The family has made a complaint to the council, she says. “They are tired of worrying that any day their loved one might be moved somewhere else that doesn’t meet their needs so well – it has been hugely stressful for them.”
Sue’s view is that it is in Tom’s best interests to remain where he is because he’s settled in the placement, it maintains contact with his family, and there’s evidence his needs are being well met.
“But I understand why the council would question such a huge fee increase – I think it would be much easier to agree a figure if there wasn’t so much pressure on budgets,” she adds.
“It’s very difficult, because none of us want to move someone from where they are settled.”
Some social workers told us they were not always able to attend panel meetings, and in some cases weren’t allowed to go as a matter of policy.
Tim, whose case was about support under section 117 of the Mental Health Act, feels if he had been able to attend “then the case might have had a different outcome”.
Instead, he was expected to discuss with his manager whether it was reasonable for the local authority to fund the care package before the case went to panel.
“Well it’s not about reasonableness is it – it’s about whether the person is eligible,” he says.
Tim on Lizzie’s case: ‘The panel interpreted the law incorrectly’
The panel: A joint health and social care panel for section 117 aftercare applications under the Mental Health Act (MHA). In place for over two years and made up of health, social care and finance managers.
The service user: Aged between 18 and 65. Detained in hospital under section 3 of the MHA.
Case summary: A mental health tribunal agreed Lizzie* was ready to be discharged from hospital and could be placed on a less restrictive section in the community. Under section 117 of the MHA, Lizzie was eligible for aftercare support, which would be joint-funded by the council and the NHS.
Tim proposed a bespoke care package costing between £351 and £450 per week. This included a suitable supported housing placement, as well as a personal assistant to facilitate the discharge and support Lizzie to readjust to life in the community.
Panel decision: The panel initially refused to fund the package. It said it was not the council’s responsibility to pay for the care as the original section 3 application to detain Lizzie was made by a local authority in a different part of the country. Tim says the panel misinterpreted the legislation.
“I am an approved mental health professional – I knew the panel were interpreting the section 117 provision incorrectly, they had made massive oversights,” he adds.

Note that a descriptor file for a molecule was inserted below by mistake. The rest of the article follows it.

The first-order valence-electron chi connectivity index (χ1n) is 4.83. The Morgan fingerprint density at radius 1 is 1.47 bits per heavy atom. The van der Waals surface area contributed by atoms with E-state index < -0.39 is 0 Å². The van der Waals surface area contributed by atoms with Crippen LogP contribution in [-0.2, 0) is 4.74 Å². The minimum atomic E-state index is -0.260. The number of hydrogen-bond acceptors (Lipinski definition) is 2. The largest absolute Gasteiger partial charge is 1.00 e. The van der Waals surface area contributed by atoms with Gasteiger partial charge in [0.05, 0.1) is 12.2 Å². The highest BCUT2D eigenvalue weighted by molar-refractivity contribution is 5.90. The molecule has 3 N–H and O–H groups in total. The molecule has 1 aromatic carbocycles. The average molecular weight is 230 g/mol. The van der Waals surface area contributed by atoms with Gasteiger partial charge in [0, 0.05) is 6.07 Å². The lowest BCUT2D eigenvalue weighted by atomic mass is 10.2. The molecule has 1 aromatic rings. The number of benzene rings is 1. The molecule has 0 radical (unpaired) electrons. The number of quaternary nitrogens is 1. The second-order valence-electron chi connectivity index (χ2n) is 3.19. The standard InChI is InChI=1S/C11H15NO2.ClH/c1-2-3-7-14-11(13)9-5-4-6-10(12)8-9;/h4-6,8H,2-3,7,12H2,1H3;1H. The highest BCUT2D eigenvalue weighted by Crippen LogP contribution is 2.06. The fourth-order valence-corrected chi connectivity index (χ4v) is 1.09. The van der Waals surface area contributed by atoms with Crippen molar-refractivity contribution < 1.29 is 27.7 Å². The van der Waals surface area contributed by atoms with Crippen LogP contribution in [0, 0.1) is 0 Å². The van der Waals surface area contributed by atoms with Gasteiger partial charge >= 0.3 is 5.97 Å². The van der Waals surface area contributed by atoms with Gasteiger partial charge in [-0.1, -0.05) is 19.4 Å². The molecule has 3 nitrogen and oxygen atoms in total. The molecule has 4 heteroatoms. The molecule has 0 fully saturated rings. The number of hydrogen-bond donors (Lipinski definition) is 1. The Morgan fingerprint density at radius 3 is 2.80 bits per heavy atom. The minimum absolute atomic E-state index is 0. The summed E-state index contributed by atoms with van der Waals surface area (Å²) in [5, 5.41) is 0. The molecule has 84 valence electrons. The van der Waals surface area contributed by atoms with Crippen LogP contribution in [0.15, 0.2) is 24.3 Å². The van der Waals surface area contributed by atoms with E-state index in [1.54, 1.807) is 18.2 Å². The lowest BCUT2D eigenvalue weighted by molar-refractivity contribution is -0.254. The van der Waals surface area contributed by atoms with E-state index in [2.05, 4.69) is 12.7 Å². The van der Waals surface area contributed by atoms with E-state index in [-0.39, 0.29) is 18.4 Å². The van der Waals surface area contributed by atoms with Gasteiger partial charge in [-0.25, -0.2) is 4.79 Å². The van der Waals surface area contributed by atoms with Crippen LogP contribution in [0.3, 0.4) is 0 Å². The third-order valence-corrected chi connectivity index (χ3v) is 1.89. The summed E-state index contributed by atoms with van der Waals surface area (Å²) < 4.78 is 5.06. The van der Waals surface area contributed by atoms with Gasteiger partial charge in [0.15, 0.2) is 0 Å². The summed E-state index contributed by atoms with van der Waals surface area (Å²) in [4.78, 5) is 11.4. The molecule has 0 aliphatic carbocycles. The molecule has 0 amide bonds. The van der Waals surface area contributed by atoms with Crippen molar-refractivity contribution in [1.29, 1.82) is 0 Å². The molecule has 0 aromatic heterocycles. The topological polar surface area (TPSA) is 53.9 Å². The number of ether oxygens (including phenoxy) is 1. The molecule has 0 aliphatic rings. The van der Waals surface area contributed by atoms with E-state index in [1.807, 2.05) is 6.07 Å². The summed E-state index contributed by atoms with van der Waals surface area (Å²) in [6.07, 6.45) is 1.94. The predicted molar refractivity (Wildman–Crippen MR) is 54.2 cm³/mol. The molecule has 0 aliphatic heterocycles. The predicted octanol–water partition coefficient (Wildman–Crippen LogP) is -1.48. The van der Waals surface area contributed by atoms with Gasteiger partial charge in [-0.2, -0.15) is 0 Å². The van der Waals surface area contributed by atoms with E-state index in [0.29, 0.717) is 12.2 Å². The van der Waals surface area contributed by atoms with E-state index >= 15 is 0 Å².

Follow up: Tim recorded where there were errors made in understanding the legislation and was able to argue the case, and the package was eventually funded. But the process caused a significant delay, leaving Lizzie “devastated” and the housing provider threatening to pull out.
“She had been in hospital for two and a half years and for someone with her challenges on a daily basis, I don’t think that was fair.” Tim says.
“It was also very difficult keeping the provider interested – they had been commissioned, Lizzie had spent time there overnight and they couldn’t understand what the issue was.”
“What I was most cross about was that this was such a cheap package of care compared to some mental health cases we see – it was minuscule really.”
Tim tells us he was given no support in dealing with the outcome of the meeting, and his employers do not provide guidance on reporting decisions back to service users.
Our FOI request asked councils if they provided guidance to social workers on reporting panel decisions to service users and their families, specifically in cases where the process resulted in a change to the indicative budget determined by an assessment.
Of 107 respondent councils, just 14 said they provided any guidance, with five saying this was ‘verbal’ and given in social work training or supervision.
“The case was discussed in supervision with my manager before it went to panel, but it doesn’t work both ways – the outcome is for me to deal with,” says Tim.
“In this case that was difficult – but they don’t see that on funding panels because they are there to question applications, not to look at the repercussions of their decisions.
*All names have been changed